Students who are being enrolled in a Government primary or high schools must register with the Department of Education Services (at 130 Thomas Russell Way, George Town, Grand Cayman), or the Cayman Brac Teacher’s Centre, between March 1st and June 30th.
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You will need to complete an application form and upload a copy of the child’s birth certificate, immunisation card, and documentation showing the child’s residency category (i.e. a passport or status letter). Parents must also supply two forms of proof of their street address by presenting a utility bill and lease or a notarised letter from a landlord if renting. Catchment areas determine which school your child will attend.
Priority for entry into a Government school goes first to Caymanians/Status holders, then to dependants of Caymanians, thirdly to dependants of Cayman Islands Government employees, then to permanent residents and lastly to all others where space is available. Class sizes are capped at 24 students per class for Reception and Year 1, and at 28 students in other years.
Please note that not all primary schools have enough spaces in the Reception class (eg West Bay Primary has 3 Reception classes but 4 classes in Year 1), and although the Ministry of Education is trying to resolve this problem, a considerable percentage of children will not be able to start primary school until they are five. The Government are very strict on keeping children in their age groups, so if your child does not get into primary school when they are four, they will go straight into Year 1 at the age of five. This has caused significant problems if the child is not socially, emotionally and academically ready for the rigorous pace of Year 1. If this is your child, be very mindful of the importance of preparing your child for the fact they will have missed that foundational Reception year (when they learn the look and sound of their letters and numbers and start reading and writing). The onus will very much be on you, and in some part, on their preschool, to make sure they are up to speed so that they do not get stuck in a loop of feeling they are behind and always playing catch-up. The Government could resolve this issue by making full-time education mandatory from the age of four, and making sure there are enough Reception classes in their schools. Parents can also help by insisting their children start primary school in the year that they are four (turning 5 that year) and that they go into Reception, and not Year 1.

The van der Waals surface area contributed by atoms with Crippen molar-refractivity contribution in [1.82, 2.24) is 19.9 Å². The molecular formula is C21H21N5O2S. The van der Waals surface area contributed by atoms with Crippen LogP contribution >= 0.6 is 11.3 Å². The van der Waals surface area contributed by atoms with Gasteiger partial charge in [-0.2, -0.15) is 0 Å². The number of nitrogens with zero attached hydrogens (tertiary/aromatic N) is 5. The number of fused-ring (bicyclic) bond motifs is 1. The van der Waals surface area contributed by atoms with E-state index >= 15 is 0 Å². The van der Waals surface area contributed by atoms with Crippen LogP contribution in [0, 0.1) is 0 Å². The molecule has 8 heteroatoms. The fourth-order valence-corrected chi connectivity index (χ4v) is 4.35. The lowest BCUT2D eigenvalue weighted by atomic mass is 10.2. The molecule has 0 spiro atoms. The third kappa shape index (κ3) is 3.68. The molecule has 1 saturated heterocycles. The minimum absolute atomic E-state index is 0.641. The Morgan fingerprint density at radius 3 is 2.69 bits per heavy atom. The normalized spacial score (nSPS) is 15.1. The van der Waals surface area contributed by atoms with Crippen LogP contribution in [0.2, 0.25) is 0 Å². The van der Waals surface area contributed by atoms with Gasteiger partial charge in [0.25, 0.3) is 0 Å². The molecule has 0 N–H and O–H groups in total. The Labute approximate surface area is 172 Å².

All eight of Grand Cayman's Government primary schools and both primary schools in Cayman Brac have a Kindergarten/Reception year, however, they do not all have enough Reception classes for all the children that need to go to school, so make sure to register early. Therefore, Caymanian children who are four by August 31st can start in Reception/Kindergarten (the same as the private schools) and stay in the primary school system until the end of Year 6 (aged 10, turning 11).
There are three Government high schools in the Cayman Islands: two in Grand Cayman (Clifton Hunter High School in Frank Sound and John Gray High School on Academy Way in George Town), and one in Cayman Brac (the Layman E. Scott Snr. High School). A new Cayman Brac high school will be built over the next three years, and there is talk of building a Government high school in West Bay. It is very much needed as all West Bay high school students have to travel to John Gray High School in George Town to attend school. Clifton Hunter and John Gray serve Years 7–11 for students aged 11–16, while Layman Scott Snr. serves Years 7–12, for students aged 11–17. Currently, Clifton Hunter and John Gray students complete a mandatory Year 12 either at CIFEC or UCCI, or they complete Years 12 and 13 at a private school (usually Cayman Prep or St. Ignatius) where they take A Levels, although places are few and competition is fierce.
Across all three Islands, government primary and secondary schools accept students based on catchment areas. See what catchment area your home falls under.
Literacy in Government Schools
Government schools have their own literacy, behavioural, English as a Second Language (ESL) and special needs departments, but there are simply not enough specialist teachers and the need is so great. An independent charitable organisation called LIFE Ltd. (Literacy is for Everyone) has been set up to try to improve literacy levels. They have a team of people that work in preschools, to try and train the teachers on the importance of reading to the children, and they have been working with the accounting firm, EY, who have donated the funds to buy thousands of books which have been donated to preschools and Government primary schools to ensure that they all have a library.
They are looking for volunteers for many roles that they have open, including their weekly one-to-one paired reading sessions. If you have 30 minutes per week and want to make a significant difference to a child’s life, then email: email@example.com for an application form. LIFE also has a book donation programme and fun literacy events in the community.